Essay on The Cask of Amontillado

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The Cask of Amontillado

A narrator named Montresor describes how a man named Fortunato has offended him repeatedly, and now he wishes to get revenge for these injustices "without impunity," noting that he does not want to have any consequences for this act. However, he does not reveal his hatred to Fortunato at all but instead continued, "to smile in his face," secretly gloating over how Fortunato shall soon be dead. This man also has one weakness, which the narrator chooses to exploit, that Fortunato is an Italian who loves wine tasting, rather than paintings or gems, which he knows nothing about. The narrator declares that he, too, is a connoisseur of wine, revealing that even in this area Fortunato does not have
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He states also that the family motto is "nemo me impune lacessit," or "Let no one challenge me with impunity [punishment]," reflecting his own wishes earlier to receive no consequences for his act of revenge against Fortunato. Continuing past bones and barrels of wine, the nitre drips increasingly from the ceiling because there is a river flowing far above them, and this nitre, or saltpeter, is formed as a result. He urges Fortunato to return, but still this man adamantly refuses, requesting more wine; Montresor then gives him a bottle of De Grave wine, which Fortunato quickly consumes in its entirety, laughing and tossing the bottle into the air with an odd hand gesture. When Montresor is confused, Fortunato mocks him by saying "Then you are not of the brotherhood," affirming the narrator's continued dislike for him.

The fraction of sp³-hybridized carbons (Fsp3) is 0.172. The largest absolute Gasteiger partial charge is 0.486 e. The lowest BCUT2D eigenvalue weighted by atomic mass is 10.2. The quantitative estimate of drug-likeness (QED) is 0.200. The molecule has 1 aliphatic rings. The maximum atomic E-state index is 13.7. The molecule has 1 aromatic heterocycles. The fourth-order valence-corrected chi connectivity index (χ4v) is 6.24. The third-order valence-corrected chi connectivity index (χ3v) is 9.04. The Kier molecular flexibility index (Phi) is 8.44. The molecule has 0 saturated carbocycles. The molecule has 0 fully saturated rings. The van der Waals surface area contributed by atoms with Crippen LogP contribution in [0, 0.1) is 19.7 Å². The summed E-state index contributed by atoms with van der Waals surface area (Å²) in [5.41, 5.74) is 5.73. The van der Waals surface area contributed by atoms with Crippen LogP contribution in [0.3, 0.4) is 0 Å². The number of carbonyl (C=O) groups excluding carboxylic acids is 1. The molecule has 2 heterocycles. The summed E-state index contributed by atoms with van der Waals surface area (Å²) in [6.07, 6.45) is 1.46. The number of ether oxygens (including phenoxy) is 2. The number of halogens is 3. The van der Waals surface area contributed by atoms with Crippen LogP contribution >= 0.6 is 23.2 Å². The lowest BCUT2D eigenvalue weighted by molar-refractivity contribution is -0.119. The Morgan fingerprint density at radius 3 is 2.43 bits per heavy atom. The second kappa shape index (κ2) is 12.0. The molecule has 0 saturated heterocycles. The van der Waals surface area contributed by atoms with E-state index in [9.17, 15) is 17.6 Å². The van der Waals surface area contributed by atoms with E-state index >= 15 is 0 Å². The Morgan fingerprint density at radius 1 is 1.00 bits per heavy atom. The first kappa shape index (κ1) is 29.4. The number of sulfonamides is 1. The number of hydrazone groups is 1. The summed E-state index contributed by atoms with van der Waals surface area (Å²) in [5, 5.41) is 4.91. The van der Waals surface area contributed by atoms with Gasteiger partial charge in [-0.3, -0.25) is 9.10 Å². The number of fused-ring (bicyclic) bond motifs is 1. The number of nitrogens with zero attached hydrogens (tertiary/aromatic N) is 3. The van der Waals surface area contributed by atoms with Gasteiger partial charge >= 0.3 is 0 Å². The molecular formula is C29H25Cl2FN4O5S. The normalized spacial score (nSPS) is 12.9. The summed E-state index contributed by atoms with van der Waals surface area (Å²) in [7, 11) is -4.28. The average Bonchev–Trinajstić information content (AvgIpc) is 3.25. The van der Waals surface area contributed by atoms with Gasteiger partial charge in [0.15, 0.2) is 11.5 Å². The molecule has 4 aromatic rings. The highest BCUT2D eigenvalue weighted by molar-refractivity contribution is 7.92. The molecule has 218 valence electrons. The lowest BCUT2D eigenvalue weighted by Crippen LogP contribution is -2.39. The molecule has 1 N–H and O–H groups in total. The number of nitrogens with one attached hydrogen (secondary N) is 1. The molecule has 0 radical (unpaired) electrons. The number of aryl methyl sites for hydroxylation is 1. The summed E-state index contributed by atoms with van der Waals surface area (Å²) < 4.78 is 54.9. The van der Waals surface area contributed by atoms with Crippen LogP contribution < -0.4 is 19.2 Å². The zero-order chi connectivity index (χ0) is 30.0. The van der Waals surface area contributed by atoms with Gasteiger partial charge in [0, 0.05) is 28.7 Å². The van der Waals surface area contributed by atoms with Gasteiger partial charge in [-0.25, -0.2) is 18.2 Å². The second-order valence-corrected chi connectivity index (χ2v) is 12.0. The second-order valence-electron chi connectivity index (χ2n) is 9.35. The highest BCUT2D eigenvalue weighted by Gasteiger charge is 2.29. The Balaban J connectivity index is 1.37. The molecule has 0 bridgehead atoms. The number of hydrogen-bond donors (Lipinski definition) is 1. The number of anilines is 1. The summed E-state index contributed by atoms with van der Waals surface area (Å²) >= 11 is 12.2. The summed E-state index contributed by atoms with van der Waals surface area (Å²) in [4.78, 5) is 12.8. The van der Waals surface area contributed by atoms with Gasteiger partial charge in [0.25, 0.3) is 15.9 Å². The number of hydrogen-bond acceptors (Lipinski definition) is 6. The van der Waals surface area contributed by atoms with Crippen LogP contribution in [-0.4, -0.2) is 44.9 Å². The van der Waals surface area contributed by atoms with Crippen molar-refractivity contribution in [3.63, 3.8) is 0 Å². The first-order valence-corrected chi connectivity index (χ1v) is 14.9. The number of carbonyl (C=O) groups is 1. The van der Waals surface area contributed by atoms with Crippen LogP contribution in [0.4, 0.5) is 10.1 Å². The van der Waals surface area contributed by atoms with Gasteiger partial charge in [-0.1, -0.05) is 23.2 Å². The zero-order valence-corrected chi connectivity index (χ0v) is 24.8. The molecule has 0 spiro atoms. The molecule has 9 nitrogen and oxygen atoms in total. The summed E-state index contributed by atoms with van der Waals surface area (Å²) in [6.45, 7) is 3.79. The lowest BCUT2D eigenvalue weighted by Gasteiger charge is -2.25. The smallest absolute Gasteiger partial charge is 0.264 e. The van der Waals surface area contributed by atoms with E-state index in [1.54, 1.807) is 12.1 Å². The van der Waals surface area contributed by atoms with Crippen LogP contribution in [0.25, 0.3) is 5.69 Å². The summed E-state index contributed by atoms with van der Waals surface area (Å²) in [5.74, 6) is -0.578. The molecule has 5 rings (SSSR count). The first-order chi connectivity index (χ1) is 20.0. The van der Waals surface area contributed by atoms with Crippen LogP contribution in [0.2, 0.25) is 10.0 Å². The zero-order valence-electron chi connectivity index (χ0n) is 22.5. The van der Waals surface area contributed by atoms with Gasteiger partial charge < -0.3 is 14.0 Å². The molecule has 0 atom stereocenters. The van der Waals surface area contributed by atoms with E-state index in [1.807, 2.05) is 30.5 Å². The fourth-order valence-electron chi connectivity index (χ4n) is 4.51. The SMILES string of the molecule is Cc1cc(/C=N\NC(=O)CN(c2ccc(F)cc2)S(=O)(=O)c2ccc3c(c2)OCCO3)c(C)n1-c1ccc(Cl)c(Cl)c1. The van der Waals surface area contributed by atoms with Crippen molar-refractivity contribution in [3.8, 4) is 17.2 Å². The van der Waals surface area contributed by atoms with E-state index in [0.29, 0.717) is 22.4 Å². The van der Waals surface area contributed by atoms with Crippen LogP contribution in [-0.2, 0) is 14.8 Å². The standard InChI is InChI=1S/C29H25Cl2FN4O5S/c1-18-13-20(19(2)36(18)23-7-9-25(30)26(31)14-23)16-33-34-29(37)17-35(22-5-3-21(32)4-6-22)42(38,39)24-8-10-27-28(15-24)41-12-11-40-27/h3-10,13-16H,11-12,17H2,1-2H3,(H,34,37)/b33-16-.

When he hears this "brotherhood" is called the "Masons," the narrator eagerly says that he is, indeed, a mason after all, taking out a trowel, a tool used by stone masons. Fortunato responds that he is joking, and they must continue on to find the cask of Amontillado. Wandering deeper still in these tunnels, the men arrive in an area where "At the most remote end of the crypt there appeared another less spacious. Its

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